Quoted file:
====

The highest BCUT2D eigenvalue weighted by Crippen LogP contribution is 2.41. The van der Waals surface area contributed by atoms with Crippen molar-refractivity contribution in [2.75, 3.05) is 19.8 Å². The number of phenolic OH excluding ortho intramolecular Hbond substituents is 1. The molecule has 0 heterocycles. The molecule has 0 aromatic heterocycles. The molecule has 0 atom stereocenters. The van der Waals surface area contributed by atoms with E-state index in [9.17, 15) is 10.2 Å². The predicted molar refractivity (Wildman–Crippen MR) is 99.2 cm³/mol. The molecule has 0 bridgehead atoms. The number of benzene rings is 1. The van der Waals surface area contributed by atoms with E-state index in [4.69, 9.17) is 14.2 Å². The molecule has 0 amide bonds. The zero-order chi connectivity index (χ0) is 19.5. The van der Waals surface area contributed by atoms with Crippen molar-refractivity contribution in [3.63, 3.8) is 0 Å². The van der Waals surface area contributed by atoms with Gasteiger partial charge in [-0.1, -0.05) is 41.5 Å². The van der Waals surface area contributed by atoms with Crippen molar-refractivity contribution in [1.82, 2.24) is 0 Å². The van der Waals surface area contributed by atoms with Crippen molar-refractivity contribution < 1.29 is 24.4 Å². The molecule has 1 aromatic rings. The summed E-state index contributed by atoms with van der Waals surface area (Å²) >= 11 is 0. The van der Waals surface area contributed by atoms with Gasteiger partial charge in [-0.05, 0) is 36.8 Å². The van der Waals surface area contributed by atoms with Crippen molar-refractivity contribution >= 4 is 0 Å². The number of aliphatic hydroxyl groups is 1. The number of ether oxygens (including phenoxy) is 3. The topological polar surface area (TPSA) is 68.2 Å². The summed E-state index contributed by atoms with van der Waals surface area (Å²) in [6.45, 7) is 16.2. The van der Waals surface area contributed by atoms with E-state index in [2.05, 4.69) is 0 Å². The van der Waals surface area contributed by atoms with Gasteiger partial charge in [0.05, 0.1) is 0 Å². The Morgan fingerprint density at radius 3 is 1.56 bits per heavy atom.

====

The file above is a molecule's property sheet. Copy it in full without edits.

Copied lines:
The highest BCUT2D eigenvalue weighted by Crippen LogP contribution is 2.41. The van der Waals surface area contributed by atoms with Crippen molar-refractivity contribution in [2.75, 3.05) is 19.8 Å². The number of phenolic OH excluding ortho intramolecular Hbond substituents is 1. The molecule has 0 heterocycles. The molecule has 0 aromatic heterocycles. The molecule has 0 atom stereocenters. The van der Waals surface area contributed by atoms with E-state index in [9.17, 15) is 10.2 Å². The predicted molar refractivity (Wildman–Crippen MR) is 99.2 cm³/mol. The molecule has 0 bridgehead atoms. The number of benzene rings is 1. The van der Waals surface area contributed by atoms with E-state index in [4.69, 9.17) is 14.2 Å². The molecule has 0 amide bonds. The zero-order chi connectivity index (χ0) is 19.5. The van der Waals surface area contributed by atoms with Crippen molar-refractivity contribution in [3.63, 3.8) is 0 Å². The van der Waals surface area contributed by atoms with Gasteiger partial charge in [-0.1, -0.05) is 41.5 Å². The van der Waals surface area contributed by atoms with Crippen molar-refractivity contribution in [1.82, 2.24) is 0 Å². The van der Waals surface area contributed by atoms with Crippen molar-refractivity contribution < 1.29 is 24.4 Å². The molecule has 1 aromatic rings. The summed E-state index contributed by atoms with van der Waals surface area (Å²) >= 11 is 0. The van der Waals surface area contributed by atoms with Gasteiger partial charge in [-0.05, 0) is 36.8 Å². The van der Waals surface area contributed by atoms with Crippen molar-refractivity contribution >= 4 is 0 Å². The number of aliphatic hydroxyl groups is 1. The number of ether oxygens (including phenoxy) is 3. The topological polar surface area (TPSA) is 68.2 Å². The summed E-state index contributed by atoms with van der Waals surface area (Å²) in [6.45, 7) is 16.2. The van der Waals surface area contributed by atoms with E-state index in [2.05, 4.69) is 0 Å². The van der Waals surface area contributed by atoms with Gasteiger partial charge in [0.05, 0.1) is 0 Å². The Morgan fingerprint density at radius 3 is 1.56 bits per heavy atom.